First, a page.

Personally, I feel that there are three testaments to the reality of God. The first (my favorite) is His Word. He gave us the Bible to let us know where things are with Him, and where we stand in relationship to it. The second is His creation. God created this universe and there is nothing in nature that contradicts Him. If we feel that science has discovered something that is in conflict with The Word, then we are mistaken about what The Word is saying, what creation is showing us, or both. The third and final testament is the trickiest. It is the Holy Spirit. Specifically the indwelling of God within the heart of each person who has accepted that Jesus Christ is The LORD God incarnate. This is an area that is to be most suspect because we are so very good at corrupting things and something as close to us as our own heart can be easily swayed.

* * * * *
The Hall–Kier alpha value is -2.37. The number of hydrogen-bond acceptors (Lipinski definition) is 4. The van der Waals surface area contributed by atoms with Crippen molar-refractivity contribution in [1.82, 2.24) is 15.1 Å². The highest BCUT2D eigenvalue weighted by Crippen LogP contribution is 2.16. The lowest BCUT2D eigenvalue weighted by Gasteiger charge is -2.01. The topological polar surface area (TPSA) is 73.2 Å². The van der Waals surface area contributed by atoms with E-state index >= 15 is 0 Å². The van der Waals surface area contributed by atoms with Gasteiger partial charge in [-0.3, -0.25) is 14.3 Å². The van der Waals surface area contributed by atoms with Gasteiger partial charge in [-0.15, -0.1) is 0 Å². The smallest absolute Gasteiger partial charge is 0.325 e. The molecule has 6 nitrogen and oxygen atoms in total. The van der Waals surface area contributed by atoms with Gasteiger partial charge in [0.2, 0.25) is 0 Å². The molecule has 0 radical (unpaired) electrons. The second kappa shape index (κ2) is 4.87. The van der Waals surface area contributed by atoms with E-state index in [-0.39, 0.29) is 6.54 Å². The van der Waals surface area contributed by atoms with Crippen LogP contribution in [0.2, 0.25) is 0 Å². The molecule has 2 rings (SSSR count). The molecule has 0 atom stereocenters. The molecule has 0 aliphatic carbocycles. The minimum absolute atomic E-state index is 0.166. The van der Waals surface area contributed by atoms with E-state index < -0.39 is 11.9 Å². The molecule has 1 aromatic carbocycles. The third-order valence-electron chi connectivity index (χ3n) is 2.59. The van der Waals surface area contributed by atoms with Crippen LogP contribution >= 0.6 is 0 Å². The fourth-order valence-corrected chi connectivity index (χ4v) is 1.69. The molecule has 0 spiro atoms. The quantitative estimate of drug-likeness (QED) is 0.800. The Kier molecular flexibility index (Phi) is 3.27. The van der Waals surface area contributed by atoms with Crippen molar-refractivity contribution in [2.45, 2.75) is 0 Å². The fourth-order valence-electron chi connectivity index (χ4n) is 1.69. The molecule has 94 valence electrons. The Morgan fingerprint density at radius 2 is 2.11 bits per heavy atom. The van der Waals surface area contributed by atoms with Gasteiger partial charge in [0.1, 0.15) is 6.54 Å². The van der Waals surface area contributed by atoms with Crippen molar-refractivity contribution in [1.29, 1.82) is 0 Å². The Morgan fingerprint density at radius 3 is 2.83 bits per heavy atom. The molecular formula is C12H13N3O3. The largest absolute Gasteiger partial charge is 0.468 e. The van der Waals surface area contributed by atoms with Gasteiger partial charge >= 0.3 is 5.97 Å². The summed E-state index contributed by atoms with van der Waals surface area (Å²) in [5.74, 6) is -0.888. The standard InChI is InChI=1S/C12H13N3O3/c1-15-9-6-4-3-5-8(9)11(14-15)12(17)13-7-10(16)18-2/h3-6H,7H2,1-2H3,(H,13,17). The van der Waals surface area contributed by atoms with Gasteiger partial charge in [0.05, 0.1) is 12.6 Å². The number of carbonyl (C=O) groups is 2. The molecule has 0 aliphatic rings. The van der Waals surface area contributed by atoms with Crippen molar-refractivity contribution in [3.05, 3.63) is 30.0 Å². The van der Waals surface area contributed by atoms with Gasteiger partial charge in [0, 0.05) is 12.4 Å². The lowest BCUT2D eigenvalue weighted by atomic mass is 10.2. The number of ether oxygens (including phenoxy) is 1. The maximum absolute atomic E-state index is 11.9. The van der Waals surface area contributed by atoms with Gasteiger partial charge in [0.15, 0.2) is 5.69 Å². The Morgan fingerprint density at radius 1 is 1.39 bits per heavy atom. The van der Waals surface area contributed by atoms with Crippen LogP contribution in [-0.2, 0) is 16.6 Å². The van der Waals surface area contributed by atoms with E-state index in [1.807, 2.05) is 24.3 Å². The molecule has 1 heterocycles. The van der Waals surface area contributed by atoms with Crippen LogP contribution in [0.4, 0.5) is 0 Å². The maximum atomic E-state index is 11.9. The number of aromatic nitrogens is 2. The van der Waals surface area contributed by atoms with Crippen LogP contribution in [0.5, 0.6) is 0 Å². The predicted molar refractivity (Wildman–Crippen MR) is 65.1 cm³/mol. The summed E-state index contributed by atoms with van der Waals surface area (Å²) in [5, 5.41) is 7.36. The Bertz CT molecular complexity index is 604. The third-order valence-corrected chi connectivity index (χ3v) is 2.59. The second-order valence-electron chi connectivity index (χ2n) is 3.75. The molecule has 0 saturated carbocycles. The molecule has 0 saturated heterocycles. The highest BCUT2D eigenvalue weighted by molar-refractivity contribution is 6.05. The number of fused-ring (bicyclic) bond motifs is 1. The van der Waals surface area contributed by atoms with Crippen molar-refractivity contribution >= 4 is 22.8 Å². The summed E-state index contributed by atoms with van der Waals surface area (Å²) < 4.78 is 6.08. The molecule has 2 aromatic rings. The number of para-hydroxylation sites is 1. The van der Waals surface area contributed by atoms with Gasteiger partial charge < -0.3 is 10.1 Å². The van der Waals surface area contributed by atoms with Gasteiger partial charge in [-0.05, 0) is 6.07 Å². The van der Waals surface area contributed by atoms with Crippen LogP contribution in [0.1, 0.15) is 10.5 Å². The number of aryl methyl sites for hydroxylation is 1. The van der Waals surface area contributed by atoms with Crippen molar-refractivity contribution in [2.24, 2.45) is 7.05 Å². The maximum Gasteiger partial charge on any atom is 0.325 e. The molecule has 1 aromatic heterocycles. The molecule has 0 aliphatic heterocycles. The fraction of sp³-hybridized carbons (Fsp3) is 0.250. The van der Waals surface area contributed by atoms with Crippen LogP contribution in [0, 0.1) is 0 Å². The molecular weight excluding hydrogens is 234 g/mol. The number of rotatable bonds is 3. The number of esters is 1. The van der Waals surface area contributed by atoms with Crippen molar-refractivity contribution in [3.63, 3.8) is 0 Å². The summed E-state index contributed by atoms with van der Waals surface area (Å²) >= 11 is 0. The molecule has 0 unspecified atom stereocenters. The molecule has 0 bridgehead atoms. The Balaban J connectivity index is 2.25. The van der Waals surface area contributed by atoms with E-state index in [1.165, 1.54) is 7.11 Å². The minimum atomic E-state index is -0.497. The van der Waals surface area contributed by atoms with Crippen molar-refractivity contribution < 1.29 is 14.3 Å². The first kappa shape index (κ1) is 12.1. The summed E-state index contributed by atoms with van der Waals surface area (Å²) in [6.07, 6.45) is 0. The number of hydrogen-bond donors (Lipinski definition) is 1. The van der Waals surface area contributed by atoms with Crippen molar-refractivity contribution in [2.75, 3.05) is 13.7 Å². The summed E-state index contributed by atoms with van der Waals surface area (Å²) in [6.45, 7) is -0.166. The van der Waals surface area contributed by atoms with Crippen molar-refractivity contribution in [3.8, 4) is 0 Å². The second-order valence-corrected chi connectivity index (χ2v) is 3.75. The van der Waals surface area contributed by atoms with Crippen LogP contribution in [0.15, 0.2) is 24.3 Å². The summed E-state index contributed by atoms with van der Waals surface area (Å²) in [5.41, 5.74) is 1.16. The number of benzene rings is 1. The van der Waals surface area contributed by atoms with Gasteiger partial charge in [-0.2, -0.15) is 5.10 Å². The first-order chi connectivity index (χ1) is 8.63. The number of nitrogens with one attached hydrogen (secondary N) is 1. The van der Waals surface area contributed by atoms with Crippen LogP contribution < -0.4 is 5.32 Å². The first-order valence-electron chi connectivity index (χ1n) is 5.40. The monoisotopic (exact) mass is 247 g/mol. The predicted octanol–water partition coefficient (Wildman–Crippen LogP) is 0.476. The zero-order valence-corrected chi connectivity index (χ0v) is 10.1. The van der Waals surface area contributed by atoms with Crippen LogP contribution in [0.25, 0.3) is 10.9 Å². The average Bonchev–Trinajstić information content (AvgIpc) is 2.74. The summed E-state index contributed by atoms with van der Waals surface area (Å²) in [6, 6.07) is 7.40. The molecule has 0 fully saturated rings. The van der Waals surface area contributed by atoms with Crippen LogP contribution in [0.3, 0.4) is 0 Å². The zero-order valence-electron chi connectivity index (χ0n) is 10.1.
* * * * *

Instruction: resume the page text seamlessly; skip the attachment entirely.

But back to the main point: The Bible. I have met folks who feel that the only Bible version worthy of being read is the King James version. I would readily agree that this version is the most beautiful of the English translations, but that has more to do with the state of the English language at the time it was written than about the accuracy of its linguists.